Gov’t wants more private sector support in creating jobs for youth

The government wants more private sector support in creating jobs for the nation’s growing youthful population.

Seth Osei Akoto, Director of Crop Services at the Ministry of Food and Agriculture, said this at the launch of Agric Management System (AMS), an innovative end-to-end solution and the Virtual Farmer Programme (VFP), which are set to revolutionalise Ghana’s agricultural sector, by UCL Ghana Limited and its partner Oz Agribusiness Projects and Investments Limited (OAPI).

He noted that the need to create jobs led to the promotion of the Youth in Agriculture Programme (YIAP), under the Planting for Food and Jobs campaign, as a vehicle for attracting and motivating the youth into accepting and appreciating farming as a profitable venture.

“The challenge of youth unemployment in Ghana is an outmost priority to government. According to the Ghana Statistical Services, the youth constitute 40percent of the labour force with an unemployment rate of 12.8percent. Government therefore welcomes partnerships from the private sector in addressing this challenge,” he said.

Mr. Akoto lauded UCL Ghana and its partners OAPI for the initiative to transform the agriculture sector and assured of government’s support for a successful implementation.

The AMS is the first ever fully automated solution developed in the agriculture industry, to seamlessly manage the entire supply chain; whereas, the VFP seeks to increase the yield of crop produced in Ghana.

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The initiative which is being supported by the Ministry of Food and Agriculture (MOFA) and the Ministry of Youth and Sports, aims at attracting those working in the formal sector as means of earning additional income whilst increasing productivity in agriculture.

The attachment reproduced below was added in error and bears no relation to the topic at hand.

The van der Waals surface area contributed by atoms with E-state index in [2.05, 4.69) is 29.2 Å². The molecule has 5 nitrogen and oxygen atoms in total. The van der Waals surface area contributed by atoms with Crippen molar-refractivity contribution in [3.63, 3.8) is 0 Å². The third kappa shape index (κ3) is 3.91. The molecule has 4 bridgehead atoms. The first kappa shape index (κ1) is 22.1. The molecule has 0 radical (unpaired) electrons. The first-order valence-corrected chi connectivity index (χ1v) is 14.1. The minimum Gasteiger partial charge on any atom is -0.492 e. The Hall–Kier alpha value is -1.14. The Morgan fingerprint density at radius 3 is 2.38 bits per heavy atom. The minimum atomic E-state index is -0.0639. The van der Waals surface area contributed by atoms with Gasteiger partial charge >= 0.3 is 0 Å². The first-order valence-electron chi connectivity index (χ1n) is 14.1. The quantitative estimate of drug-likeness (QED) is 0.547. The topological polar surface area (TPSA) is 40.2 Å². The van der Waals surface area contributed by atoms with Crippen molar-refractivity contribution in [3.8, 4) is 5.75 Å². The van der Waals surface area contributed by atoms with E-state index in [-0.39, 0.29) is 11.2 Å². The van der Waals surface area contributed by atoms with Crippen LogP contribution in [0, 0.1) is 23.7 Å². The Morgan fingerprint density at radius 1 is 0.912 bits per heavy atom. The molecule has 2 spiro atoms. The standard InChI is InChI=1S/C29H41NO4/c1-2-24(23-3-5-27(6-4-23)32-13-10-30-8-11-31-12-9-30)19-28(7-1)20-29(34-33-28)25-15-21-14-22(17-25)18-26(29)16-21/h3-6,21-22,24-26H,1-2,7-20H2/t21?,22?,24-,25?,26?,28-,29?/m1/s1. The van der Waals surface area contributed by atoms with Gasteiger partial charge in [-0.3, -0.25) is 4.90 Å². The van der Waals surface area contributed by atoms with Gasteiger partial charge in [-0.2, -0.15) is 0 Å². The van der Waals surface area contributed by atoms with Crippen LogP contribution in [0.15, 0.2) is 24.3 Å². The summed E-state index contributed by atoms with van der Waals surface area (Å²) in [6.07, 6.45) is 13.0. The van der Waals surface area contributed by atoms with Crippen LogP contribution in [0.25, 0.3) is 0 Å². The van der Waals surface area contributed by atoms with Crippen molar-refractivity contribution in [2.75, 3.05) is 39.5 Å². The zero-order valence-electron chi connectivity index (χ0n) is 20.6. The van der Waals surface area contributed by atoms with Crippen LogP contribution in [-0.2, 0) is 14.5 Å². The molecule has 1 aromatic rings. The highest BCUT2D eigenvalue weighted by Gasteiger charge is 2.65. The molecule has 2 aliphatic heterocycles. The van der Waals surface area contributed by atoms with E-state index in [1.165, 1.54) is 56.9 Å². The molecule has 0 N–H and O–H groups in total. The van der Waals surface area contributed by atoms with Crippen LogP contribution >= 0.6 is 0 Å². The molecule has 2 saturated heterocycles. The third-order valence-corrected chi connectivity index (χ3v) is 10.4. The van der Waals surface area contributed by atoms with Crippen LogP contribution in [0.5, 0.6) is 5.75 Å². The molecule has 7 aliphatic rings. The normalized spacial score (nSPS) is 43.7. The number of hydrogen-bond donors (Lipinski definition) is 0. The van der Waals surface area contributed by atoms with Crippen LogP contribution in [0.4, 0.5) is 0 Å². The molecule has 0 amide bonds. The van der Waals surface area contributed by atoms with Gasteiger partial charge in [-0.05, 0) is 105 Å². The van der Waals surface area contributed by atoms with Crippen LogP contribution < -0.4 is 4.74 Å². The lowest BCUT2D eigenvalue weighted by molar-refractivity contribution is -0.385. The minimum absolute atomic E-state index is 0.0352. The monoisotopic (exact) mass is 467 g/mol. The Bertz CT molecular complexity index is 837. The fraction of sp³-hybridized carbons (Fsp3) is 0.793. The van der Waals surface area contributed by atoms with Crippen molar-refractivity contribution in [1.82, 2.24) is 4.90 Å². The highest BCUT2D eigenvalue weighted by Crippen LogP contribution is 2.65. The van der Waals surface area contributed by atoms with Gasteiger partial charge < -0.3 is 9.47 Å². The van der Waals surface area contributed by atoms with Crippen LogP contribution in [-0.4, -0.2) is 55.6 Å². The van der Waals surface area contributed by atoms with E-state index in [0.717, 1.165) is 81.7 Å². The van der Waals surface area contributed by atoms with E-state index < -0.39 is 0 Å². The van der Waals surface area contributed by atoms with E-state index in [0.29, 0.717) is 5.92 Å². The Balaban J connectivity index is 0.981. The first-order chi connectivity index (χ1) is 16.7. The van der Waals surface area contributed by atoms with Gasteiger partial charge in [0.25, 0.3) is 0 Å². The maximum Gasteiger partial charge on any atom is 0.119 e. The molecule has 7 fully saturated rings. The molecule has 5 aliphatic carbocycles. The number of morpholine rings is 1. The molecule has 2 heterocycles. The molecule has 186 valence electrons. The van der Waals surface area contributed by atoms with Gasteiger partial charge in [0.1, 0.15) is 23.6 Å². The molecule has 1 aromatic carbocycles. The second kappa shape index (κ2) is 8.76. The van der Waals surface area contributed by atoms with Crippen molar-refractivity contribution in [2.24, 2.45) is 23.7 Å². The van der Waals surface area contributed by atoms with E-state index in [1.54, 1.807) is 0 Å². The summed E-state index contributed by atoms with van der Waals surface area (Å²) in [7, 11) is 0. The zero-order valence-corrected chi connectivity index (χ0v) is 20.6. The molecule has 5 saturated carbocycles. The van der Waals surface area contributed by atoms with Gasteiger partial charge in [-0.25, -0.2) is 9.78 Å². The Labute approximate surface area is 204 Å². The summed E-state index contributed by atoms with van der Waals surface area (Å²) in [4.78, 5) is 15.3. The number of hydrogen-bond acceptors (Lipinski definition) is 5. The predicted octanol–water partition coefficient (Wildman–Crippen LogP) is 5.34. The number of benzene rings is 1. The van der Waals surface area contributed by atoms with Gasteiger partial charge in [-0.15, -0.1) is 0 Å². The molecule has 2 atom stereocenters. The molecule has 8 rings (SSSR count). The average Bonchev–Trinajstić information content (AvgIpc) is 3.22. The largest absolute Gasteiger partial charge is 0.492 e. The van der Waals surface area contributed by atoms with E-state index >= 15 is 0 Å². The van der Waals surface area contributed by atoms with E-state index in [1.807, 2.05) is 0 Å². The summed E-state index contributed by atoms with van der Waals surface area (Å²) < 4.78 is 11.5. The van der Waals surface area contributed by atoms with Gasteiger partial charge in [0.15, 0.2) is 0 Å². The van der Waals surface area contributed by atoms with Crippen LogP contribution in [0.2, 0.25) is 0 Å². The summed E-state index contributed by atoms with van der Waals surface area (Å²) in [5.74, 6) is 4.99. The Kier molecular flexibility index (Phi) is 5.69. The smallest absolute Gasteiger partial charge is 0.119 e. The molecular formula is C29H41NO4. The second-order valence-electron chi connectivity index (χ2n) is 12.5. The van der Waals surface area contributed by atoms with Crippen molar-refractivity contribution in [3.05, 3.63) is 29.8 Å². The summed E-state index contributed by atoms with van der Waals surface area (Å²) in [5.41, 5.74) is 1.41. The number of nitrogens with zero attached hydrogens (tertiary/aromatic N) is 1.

Mr. Akoto said the programme was expected to provide employment to about 33,000 unemployed youth, increase food supply and export earnings and minimize rural-urban migration.

Haim Oz, Chief Executive Officer for OAPI, said his outfit’s involvement would be at two levels; thus, transferring the know how to farmers, to develop their capacity to boost food production; and investment package for the projects.

Mr. Oz noted that aside financing being a major challenge within the agricultural sector, another problem was how to attract the youth who would be willing to partake in the new age of farming.

According to the Director of UCL, Samuel Duodu, most of government’s intervention on farming has been geared towards the smallholder farmers hence their decision to introduce the programme to benefit the working group.

“A lot of formal sector workers aspire to be farmers, they sit in their offices and they cannot be farmers because they cannot move from their desk. The Virtual Farms scheme gives them the opportunity to buy shares in existing farms to be farmers,” he said.

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Explaining how the scheme works, he said Virtual Farms is working in collaboration with the Agric Ministry and interested persons are to pick a form, fill and submit to the Ministry.

Some background checks will be done on the applicant including financial credibility before finally being allowed to join the programme.

Mr. Duodu said they are currently producing less than 20 metric tonnes per hectare for tomatoes but with the introduction of the scheme, the yield will be tripled. “Onion yield will also be tripled and people will see new farming technology, mechanisms and it also means making more money for Ghana,” he said.

As the global population approaches nine billion by 2050, farmers around the world including Ghana would need to increase their productivity by 70percent to cater for the rising demand; UCL has positioned itself as one of the companies working towards the realization of this dream in Ghana.

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